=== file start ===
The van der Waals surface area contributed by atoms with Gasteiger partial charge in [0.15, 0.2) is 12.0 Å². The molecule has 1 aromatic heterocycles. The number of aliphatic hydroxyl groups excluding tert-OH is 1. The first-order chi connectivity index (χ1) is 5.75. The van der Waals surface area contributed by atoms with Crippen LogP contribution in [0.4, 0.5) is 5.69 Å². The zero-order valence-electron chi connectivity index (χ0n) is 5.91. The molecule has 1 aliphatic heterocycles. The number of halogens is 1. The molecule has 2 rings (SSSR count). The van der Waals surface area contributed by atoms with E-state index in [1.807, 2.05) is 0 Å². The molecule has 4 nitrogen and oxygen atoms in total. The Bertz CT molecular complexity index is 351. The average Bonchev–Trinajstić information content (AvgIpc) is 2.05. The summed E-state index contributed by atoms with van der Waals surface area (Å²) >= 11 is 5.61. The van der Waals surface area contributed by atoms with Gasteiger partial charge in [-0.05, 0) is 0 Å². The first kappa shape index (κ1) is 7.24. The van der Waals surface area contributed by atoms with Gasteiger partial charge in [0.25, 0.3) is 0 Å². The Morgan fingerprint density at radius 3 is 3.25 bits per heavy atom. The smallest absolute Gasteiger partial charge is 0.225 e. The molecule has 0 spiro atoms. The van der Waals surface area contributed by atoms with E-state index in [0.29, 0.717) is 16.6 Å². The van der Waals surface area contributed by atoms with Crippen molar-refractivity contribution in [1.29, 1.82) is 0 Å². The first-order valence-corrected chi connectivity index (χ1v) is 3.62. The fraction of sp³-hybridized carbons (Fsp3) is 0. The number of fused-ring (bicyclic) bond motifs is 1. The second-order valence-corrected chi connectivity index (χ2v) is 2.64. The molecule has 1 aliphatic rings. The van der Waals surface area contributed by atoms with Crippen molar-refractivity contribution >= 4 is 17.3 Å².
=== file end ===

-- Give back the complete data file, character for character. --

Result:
The van der Waals surface area contributed by atoms with Gasteiger partial charge in [0.15, 0.2) is 12.0 Å². The molecule has 1 aromatic heterocycles. The number of aliphatic hydroxyl groups excluding tert-OH is 1. The first-order chi connectivity index (χ1) is 5.75. The van der Waals surface area contributed by atoms with Crippen LogP contribution in [0.4, 0.5) is 5.69 Å². The zero-order valence-electron chi connectivity index (χ0n) is 5.91. The molecule has 1 aliphatic heterocycles. The number of halogens is 1. The molecule has 2 rings (SSSR count). The van der Waals surface area contributed by atoms with E-state index in [1.807, 2.05) is 0 Å². The molecule has 4 nitrogen and oxygen atoms in total. The Bertz CT molecular complexity index is 351. The average Bonchev–Trinajstić information content (AvgIpc) is 2.05. The summed E-state index contributed by atoms with van der Waals surface area (Å²) >= 11 is 5.61. The van der Waals surface area contributed by atoms with Gasteiger partial charge in [-0.05, 0) is 0 Å². The first kappa shape index (κ1) is 7.24. The van der Waals surface area contributed by atoms with Gasteiger partial charge in [0.25, 0.3) is 0 Å². The Morgan fingerprint density at radius 3 is 3.25 bits per heavy atom. The smallest absolute Gasteiger partial charge is 0.225 e. The molecule has 0 spiro atoms. The van der Waals surface area contributed by atoms with E-state index in [0.29, 0.717) is 16.6 Å². The van der Waals surface area contributed by atoms with Crippen molar-refractivity contribution in [1.29, 1.82) is 0 Å². The first-order valence-corrected chi connectivity index (χ1v) is 3.62. The fraction of sp³-hybridized carbons (Fsp3) is 0. The number of fused-ring (bicyclic) bond motifs is 1. The second-order valence-corrected chi connectivity index (χ2v) is 2.64. The molecule has 1 aliphatic rings. The van der Waals surface area contributed by atoms with Crippen molar-refractivity contribution >= 4 is 17.3 Å².